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Example 5 - GLSL Parallax Mapping with Pyglet

Based on the previous example we do Parallax Mapping.

What is parallax mapping ?

As Wikipedia says:

Parallax mapping is implemented by displacing the texture coordinates at a point on the rendered polygon by a function of the view angle in tangent space (the angle relative to the surface normal) and the value of the height map at that point. At steeper view-angles, the texture coordinates are displaced more, giving the illusion of depth due to parallax effects as the view changes.

Or - as a picture says more:


The result looks like this:

with_parallax.jpg without_parallax.jpg

In the left picture the red pyramid tops look shifted sideways when they are not oriented towards the viewer. This effect can never be realized by texture mapping alone (even bump mapping just changes the lighting - see the picture to the right for comparison).

Even better do the pyramids look if they are upside down (concave) - so you are not irritated by the missing silhouette:


Parallax mapping looks best in movement, but here is another one:

ziegel_mit_parallaxe.jpg ziegel_ohne_parallaxe.jpg

In the left screenshot you can see the cement between the bricks only in the center of the picture - under steeper angles the bricks hide the cement. In the right screenshot the “parallax height” parameter is set to zero, so you see just the “bump mapped” bricks.

The textures I use in this example are in the Texture Pack 3.

To run this demo, you need Pyglet and Tristam Macdonald's Library You find everything on the installation page.

Program description

To properly view this effect (and its limits), I added a “zoom” keyboard function:

global dist
def on_draw():
    glTranslatef(0.0, 0.0, dist); # instead of fixed "-3.5"
def on_key_press(...):
    elif symbol == key.PLUS:
        dist += 0.5
        print 'Distance now ', dist
    elif symbol == key.MINUS:
        dist -= 0.5
        print 'Distance now ', dist

We also need a value for scaling the effect:

global parallaxheight
def on_draw():
    shader.uniformf('parallaxheight', parallaxheight )
def on_key_press(...):
    elif symbol == key.P:
        parallaxheight += 0.01
        print 'Parallax Height now ', parallaxheight
    elif symbol == key.O:
        parallaxheight -= 0.01
        if parallaxheight <= 0.0:
            parallaxheight = 0.0
            print 'Parallax now OFF'
            print 'Parallax Height now ', parallaxheight

then add another texture, the “height texture”. This is an 8bit-greyscale image, “black” meaning “lowest” and “white” means “highest”:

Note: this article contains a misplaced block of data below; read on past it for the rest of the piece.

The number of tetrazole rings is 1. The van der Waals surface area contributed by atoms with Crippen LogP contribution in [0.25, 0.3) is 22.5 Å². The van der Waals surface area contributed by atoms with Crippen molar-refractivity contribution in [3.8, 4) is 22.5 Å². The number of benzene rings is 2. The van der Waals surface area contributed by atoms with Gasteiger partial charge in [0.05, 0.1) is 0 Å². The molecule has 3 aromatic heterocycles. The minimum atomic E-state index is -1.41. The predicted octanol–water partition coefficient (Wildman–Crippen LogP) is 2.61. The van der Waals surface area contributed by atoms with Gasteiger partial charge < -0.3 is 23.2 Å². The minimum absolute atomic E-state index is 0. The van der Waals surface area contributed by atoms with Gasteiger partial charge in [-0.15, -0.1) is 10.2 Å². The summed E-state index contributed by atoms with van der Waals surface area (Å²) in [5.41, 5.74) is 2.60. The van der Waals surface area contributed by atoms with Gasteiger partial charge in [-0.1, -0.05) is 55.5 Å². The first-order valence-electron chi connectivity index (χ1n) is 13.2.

texturecnt = 3          # Texturemap0.jpg = Colormap Texturemap1.jpg = Bumpmap Texturemap2.jpg = Heightmap

That is all there is in the surrounding Python program, so we can concentrate on the GLSL-Effect in the pixel shader. For a bumpmapped pixel we sampled the Colormap:

vec4 texColor = vec4(texture2D(my_color_texture[0], gl_TexCoord[0].st).rgb, 1.0);

Now we look at the “height” at the position:

vec2 coords1 = gl_TexCoord[0].st;
float height1 = parallaxheight * (texture2D( my_color_texture[2], coords1).r - 0.5);

The value -0.5..+0.5 (after scaling) sampled from the heightmap is multiplied by our value “parallaxheight” - if we set “parallaxheight” to zero by pressing “O” repeatedly, we get a “height1” of zero, meaning “just bumpmap, no parallax effect” (try it !).

Now we do not select the color pixel from gl_TexCoord[0].st as in

vec4 texColor = vec4(texture2D(my_color_texture[0], gl_TexCoord[0].st).rgb, 1.0);

but from gl_TexCoord[0].st + offset1 as in

offset1  = height1 *  vec2( eye.x, eye.y );
vec4 texColor = vec4(texture2D(my_color_texture[0], gl_TexCoord[0].st + offset1).rgb, 1.0);

where the place of sampling is moved away in eye direction (projected to the texture) proportional to the height we just calculated.

This follows the original implementation of Tomomichi Kaneko from 2001. There have been various improvements since then.

  • You could limit the displacement that could get quite large in case of pathological eye angles.
  • You could check for a “higher” part of the height map in the line of sight, giving correct occlusion (“Steep Parallax Mapping”)
  • You could do a light vector calculation in addition to the eye vector and implement very detailed shadows on the surface
  • You could improve the precision of the intersection coordinate by some kind of interpolation

and more.

In my source file I tried to improve the intersection search by doing one interpolation step between height values. So I reduce the artefacts introduced by too steep height changes (a bit):

vec2  coords1 = gl_TexCoord[0].st;
vec2  coords2  = coords1 + offset1;
float height2 = parallaxheight * (texture2D( my_color_texture[2], coords2).r - 0.5);
vec2  newCoords = coords2;
vec2  newCoords = coords1 + (height2/height1) * offset1;
vec4  texColor = vec4(texture2D(my_color_texture[0], newCoords).rgb, 1.0);

Enjoy !

If you have enjoyed this enough, let's get continue with Example 6 - Vertex Offset Shader for deformable Objects.

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